You beat General Cross, and then inject him with the “nanotrite virus” that Kvasir cooked up. This will prevent General Cross from respawning.

Wait, what?

Oh no, you poisoned my body that is about to die anyway. Somehow that stops the machine from 3D printing a new one. Curse my failure to maintain proper backups!
Oh no, you poisoned my body that is about to die anyway. Somehow that stops the machine from 3D printing a new one. Curse my failure to maintain proper backups!

How does damaging THIS body do anything to stop the creation of a fresh new one? How does this work? Is the new body going to somehow be infected with the same virus? 

I’m not saying that you can’t make a story where infecting someone with a virus will prevent them from being cloned. This technology is all random nonsense and it works however the writer says it works. However, the writer never established this rule ahead of time, and it doesn’t make any sense as presented. In fact, it reminds me of the deliberately nonsensical plot of Dangerseque 3, where the heroes had to recover a serum for Cutesy Buttons to prevent her from being kidnapped. The cause and effect are completely disconnected. That’s not really what you want at the end of your empowerment shooter.

There’s also the additional plot twist that the virus is also deadly to the player. Cross somehow knows this, and so he somehow coughs out a cloud of infection particles which your character somehow inhales because they’re still bantering with Cross for some reason. (This is the spoiler I alluded to in my video earlier this week.)

This is portrayed as a betrayal on the part of Kvasir. Like, supposedly he sent you here with this nanotrite virus, knowing that you would die when it was deployed. It’s fine to have a plot twist where the extremely sketchy Kvasir turns out to not have your best interests at heart. The problem is that:

  1. This wasn’t foreshadowed. Foreshadowing is the key to making a plot twist work. You don’t need to tell the player what is going to happen, you just need to create a sense of uncertainty. Create a mystery, and then the reveal will feel like a payoff instead of an ass-pull. 
  2. This doesn’t make any sense or flow naturally, as I detailed above.
  3. This doesn’t really create a sense of betrayal because it feels so arbitrary. Based on what we’re shown, all you needed was to stab the virus into Cross and then walk away before he coughed on you. It’s not like the player’s death serves Kvasir. There’s no reason for him to want you dead, and it seems like it should be pretty easy to finish this fight without getting infected yourself.
  4. All of the above problems break the intended sense of betrayal. Did Kvasir knowingly send me off to my death without warning, or did Kvasir just absent-mindedly forget to explain how to  properly use this thing? Or is this whole situation Walker’s fault for hanging around talking instead of walking away?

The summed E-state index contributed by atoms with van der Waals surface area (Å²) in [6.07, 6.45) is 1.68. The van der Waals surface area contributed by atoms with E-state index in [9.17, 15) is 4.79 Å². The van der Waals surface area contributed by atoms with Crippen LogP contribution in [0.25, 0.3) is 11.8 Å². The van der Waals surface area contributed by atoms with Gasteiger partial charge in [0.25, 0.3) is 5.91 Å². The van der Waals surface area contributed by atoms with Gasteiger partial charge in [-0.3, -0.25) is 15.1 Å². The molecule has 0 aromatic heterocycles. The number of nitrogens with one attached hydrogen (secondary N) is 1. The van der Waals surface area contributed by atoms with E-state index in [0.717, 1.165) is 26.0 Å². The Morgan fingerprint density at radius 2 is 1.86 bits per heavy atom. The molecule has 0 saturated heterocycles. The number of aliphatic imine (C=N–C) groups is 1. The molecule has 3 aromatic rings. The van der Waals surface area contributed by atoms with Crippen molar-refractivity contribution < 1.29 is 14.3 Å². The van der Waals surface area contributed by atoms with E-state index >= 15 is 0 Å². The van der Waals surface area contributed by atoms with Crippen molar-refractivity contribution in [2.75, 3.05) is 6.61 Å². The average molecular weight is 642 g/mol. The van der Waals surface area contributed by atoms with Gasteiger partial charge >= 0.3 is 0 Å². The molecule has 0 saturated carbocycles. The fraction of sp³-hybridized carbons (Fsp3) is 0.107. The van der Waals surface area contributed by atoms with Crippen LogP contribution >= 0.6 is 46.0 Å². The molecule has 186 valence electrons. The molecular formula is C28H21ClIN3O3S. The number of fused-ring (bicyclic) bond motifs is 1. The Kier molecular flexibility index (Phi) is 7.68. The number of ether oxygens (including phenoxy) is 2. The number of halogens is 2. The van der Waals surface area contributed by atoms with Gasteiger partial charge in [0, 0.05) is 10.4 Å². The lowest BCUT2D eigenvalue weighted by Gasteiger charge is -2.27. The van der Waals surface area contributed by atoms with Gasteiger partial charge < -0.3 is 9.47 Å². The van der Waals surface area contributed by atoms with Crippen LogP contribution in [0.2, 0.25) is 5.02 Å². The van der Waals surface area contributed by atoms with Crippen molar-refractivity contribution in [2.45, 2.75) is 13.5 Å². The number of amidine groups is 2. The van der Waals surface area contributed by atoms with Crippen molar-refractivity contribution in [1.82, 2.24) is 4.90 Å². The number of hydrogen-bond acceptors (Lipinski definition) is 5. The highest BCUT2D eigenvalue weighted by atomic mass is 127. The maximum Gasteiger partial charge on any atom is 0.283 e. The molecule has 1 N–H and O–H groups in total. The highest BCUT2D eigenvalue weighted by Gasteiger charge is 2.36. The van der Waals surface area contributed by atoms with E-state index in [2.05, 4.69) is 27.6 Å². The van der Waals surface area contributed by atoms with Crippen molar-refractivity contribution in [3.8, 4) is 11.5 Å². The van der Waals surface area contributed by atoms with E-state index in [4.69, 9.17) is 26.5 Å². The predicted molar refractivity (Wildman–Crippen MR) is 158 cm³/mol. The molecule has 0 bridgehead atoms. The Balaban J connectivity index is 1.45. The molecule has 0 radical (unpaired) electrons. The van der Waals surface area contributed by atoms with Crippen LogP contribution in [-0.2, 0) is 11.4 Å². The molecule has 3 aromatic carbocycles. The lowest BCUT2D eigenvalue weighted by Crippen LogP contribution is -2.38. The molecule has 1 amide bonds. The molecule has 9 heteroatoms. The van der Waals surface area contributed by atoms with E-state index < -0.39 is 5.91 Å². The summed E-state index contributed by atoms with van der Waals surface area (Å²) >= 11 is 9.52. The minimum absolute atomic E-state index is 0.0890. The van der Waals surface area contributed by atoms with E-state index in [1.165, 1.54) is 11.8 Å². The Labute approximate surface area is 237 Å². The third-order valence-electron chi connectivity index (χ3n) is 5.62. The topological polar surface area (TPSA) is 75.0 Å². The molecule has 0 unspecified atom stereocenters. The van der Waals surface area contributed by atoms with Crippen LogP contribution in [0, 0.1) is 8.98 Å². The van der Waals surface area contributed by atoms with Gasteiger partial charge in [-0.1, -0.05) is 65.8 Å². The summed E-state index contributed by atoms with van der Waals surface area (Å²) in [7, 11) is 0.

It doesn’t feel like Walker was betrayed. It feels like the good guys were uncoordinated and disorganized. A betrayal requires intent, and this story didn’t set that up. 

First, we’d need to give Kvasir some sort of motivation. We can have him dislike Walker and Rangers in general. Perhaps he finds Ranger methodology distasteful. You could set it up like so:

(Walker has just gotten back from one of her missions for Kvasir.)

Walker: (Proud.) I took care of those Authority goons that were in the way. The supercomputer is all yours now.

Kvasir: (Unimpressed.) Yes, yes. You went in and shot everyone, I’m sure. A very Old World style solution. Hopefully the day will come when we don’t have to rely on such… brute-force methods.

Have him do this a couple of different times so the player notices the pattern. Then we’ll be in a good spot to set up this betrayal…

(Walker has just brought Kvasir the head of General Cross and now Kvasir is whipping up the nanotrite virus.)

Walker: (Sudden realization.) So that’s why you needed his DNA. Now you can make the virus target him specifically.

Kvasir: (Stammering, caught off-guard.) Uh… yes. That would be a perfectly reasonable expectation. 

(So now the player is thinking, “What did he mean by THAT?) 

Kvasir: (Awkward pause.) Very clever… for a Ranger.

(We’ve dropped the seed of this backstab. Now we just need to cover it with dirt and wait for it to grow. So we misdirect the audience by having Walker unwittingly change the subject..)

Walker: What’s your problem with Rangers? We’ve done a pretty good job of keeping the peace so far.

Kvasir: (Still hunched over his console.) Is that what you call it? To me it looks like you go around shooting everyone that gets in your way. 

Walker: What do you expect us to do? Let Cross walk all over us?

Kvasir: No, no. I expect you to deliver this to General Cross (hands her the techno-syringe of the virus) and let me handle the rest. 

If this was an RPG, this wouldn’t be enough of a justification for an end-game backstab. We’ve given Kvasir a reason to dislike Walker. He apparently finds traditional warfare to be an ugly solution and perhaps he sees it as something that should be made obsolete by… something else. In a full-blown story-based game, we’d have to explain or hint at what that “something else” might be. Perhaps we’d hint that he imagines the Wasteland rebuilt into some sort of Technocracy, with super-geniuses like himself in charge. He’s been living in this remote corner of the map all these years, and from a distance he thinks all problems look straightforward and simple. He thinks if he was in charge – and if people would just listen to him for once – he’d be able to fix everything without conflicts spiraling out of control and causing violence. 

That sort of complexEr, by the standards of THIS genre, anyway. motivation is a good thing, but it’s not strictly necessary in a broad action story. I’d certainly push for it if I was the writer, but if the designer wants to keep these cutscenes shortAlthough the intro of this game demonstrated that this designer doesn’t seem to value brevity the way they should. then we could skip these fancy moves and leave “something else” unexplainedAnd of course, you could always take the lazy way and hint at this stuff in a datapad..